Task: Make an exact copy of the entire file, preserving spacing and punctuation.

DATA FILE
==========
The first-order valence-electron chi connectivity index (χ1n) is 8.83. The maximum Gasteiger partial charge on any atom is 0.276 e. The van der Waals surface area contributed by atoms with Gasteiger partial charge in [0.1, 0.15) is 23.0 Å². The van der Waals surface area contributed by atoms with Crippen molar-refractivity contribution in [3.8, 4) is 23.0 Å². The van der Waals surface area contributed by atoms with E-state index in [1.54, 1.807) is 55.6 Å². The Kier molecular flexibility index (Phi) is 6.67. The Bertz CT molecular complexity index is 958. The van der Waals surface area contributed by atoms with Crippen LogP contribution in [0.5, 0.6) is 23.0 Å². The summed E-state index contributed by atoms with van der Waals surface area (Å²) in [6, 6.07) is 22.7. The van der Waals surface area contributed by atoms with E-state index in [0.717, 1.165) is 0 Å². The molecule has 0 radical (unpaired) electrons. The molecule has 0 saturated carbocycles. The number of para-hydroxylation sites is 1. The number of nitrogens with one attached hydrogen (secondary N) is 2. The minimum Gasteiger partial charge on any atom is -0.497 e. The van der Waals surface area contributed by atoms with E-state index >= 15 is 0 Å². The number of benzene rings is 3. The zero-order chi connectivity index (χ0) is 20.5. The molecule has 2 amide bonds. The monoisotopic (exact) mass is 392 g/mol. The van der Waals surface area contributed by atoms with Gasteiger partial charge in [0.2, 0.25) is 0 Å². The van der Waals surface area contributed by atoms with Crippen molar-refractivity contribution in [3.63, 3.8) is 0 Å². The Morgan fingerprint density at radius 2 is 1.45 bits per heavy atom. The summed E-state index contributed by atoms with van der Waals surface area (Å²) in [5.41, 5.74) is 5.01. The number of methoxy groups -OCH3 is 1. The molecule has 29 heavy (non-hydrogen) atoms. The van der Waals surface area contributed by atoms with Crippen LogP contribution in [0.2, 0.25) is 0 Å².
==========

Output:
The first-order valence-electron chi connectivity index (χ1n) is 8.83. The maximum Gasteiger partial charge on any atom is 0.276 e. The van der Waals surface area contributed by atoms with Gasteiger partial charge in [0.1, 0.15) is 23.0 Å². The van der Waals surface area contributed by atoms with Crippen molar-refractivity contribution in [3.8, 4) is 23.0 Å². The van der Waals surface area contributed by atoms with E-state index in [1.54, 1.807) is 55.6 Å². The Kier molecular flexibility index (Phi) is 6.67. The Bertz CT molecular complexity index is 958. The van der Waals surface area contributed by atoms with Crippen LogP contribution in [0.5, 0.6) is 23.0 Å². The summed E-state index contributed by atoms with van der Waals surface area (Å²) in [6, 6.07) is 22.7. The van der Waals surface area contributed by atoms with E-state index in [0.717, 1.165) is 0 Å². The molecule has 0 radical (unpaired) electrons. The molecule has 0 saturated carbocycles. The number of para-hydroxylation sites is 1. The number of nitrogens with one attached hydrogen (secondary N) is 2. The minimum Gasteiger partial charge on any atom is -0.497 e. The van der Waals surface area contributed by atoms with E-state index >= 15 is 0 Å². The number of benzene rings is 3. The zero-order chi connectivity index (χ0) is 20.5. The molecule has 2 amide bonds. The monoisotopic (exact) mass is 392 g/mol. The van der Waals surface area contributed by atoms with Gasteiger partial charge in [0.2, 0.25) is 0 Å². The van der Waals surface area contributed by atoms with Crippen molar-refractivity contribution in [3.63, 3.8) is 0 Å². The Morgan fingerprint density at radius 2 is 1.45 bits per heavy atom. The summed E-state index contributed by atoms with van der Waals surface area (Å²) in [5.41, 5.74) is 5.01. The number of methoxy groups -OCH3 is 1. The molecule has 29 heavy (non-hydrogen) atoms. The van der Waals surface area contributed by atoms with Crippen LogP contribution in [0.2, 0.25) is 0 Å².